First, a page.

Grand Theft Auto San Andreas Hot Coffee Mod

A Look back at the Murder and Sex Simulators within GTA

Grand Theft Auto San Andreas


In 2005 there was a lot of buzz surrounding Rockstar's Grand Theft Auto San Andreas, and its unofficial mods. The Grand Theft Auto series has taken a lot of heat from lawyers, politicians, and select members of the gaming community. The original heat was for the extreme violence within the game, but the game developer and publisher came under heavy fire due to unlockable sexual content on the Xbox, PS2, and PC versions of the game.

It's no secret that every game in the Grand Theft Auto series is filled with violence, but it is also no secret that these are the very type of games that do well on the sales charts. Ask any gamer if they are familiar with the series, and almost all of them will tell you they are, and that they have more than likely played or own at least one of the games in the series.

Murder Simulators in Video Games?

The term murder simulator came into play as lawyers tried to place blame on video games and developers for the actions of a few select people who might not have been in their right minds. CBS News ran a story pointing a finger at the game, saying that it, in effect, trained 18-year-old Devin Moore to murder. Citing a specific area in the game where you stand on top of a bridge and take fire at police and pedestrians.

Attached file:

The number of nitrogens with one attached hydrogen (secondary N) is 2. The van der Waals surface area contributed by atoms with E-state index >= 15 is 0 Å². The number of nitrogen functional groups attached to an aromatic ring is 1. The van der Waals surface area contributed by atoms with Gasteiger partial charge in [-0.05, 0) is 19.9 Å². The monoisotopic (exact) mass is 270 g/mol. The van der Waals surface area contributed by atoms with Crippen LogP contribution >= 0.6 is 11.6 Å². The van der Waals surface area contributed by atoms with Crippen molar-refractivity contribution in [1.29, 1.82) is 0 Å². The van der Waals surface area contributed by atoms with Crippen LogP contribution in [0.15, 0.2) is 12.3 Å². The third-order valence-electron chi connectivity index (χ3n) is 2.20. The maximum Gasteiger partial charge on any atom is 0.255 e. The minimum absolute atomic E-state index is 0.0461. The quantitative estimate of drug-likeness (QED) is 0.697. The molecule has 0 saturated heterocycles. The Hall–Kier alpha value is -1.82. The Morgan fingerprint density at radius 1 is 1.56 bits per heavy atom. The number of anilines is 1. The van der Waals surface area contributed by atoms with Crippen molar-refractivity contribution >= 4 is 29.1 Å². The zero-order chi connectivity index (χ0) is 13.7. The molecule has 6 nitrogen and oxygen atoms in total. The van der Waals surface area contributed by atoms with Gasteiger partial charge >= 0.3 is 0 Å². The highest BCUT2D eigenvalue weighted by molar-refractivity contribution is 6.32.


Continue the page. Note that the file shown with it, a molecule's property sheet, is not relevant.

Now let's be honest, there are millions of people who play this game and others like it that don't kill people. The claim that the game is at fault for the murders committed by Devin Moore, should be taken with a grain of salt. Moreover, if video games can train to kill, what about the television, or movies that normally depict much more graphic content and label it for younger audiences?

The larger an industry becomes financially, the bigger a target they become civilly. The games that are being questioned are already rated for Mature audiences by the ESRB (Electronic Software Ratings Board) and are not allowed to be sold to anyone under the age of 17 in most states. It's very unlikely for a 17-year-old to not see a murder in a movie or on television. If they haven't, they were probably sheltered, in which case, it's very doubtful that their parents would allow them to play Mature-rated games.

Sex Simulators and the GTA Hot Coffee Mod Scandal

It became widely known that there was a sexual mini-game within Grand Theft Auto San Andreas, namely what is now referred to as the Hot Coffee Mod. The Hot Coffee Mod gained its name due to the way the mini games are encountered. In an unmodified version of the game, after a successful date, the main character's girlfriend asks him in for coffee, but you don't see anything happen and have no control over the game. With the Hot Coffee Mod active, you see what was once blocked, and have control over what is going on.

This was something Rockstar created, and before the release locked the code out of the final version (the uncensored version was never in the code by the developer, it is a third party download). What's interesting is that, while there have been nude patches for other games--such as Dead Or Alive and The Sims, and even completely nude movie footage in BMX XXX--there was never an outcry like there is now. Senator Hilary Clinton has even issued a statement on the subject.

Violence in Video Games vs Violence IRL

Everyone is entitled to their own opinion, but remember, people are more complicated than the games they play. If someone exhibits aggressive behavior, it's usually a sign that there's more going on than meets the eye. Children may be impressionable, but that's all the more reason to find help for them when violent behavior occurs IRL.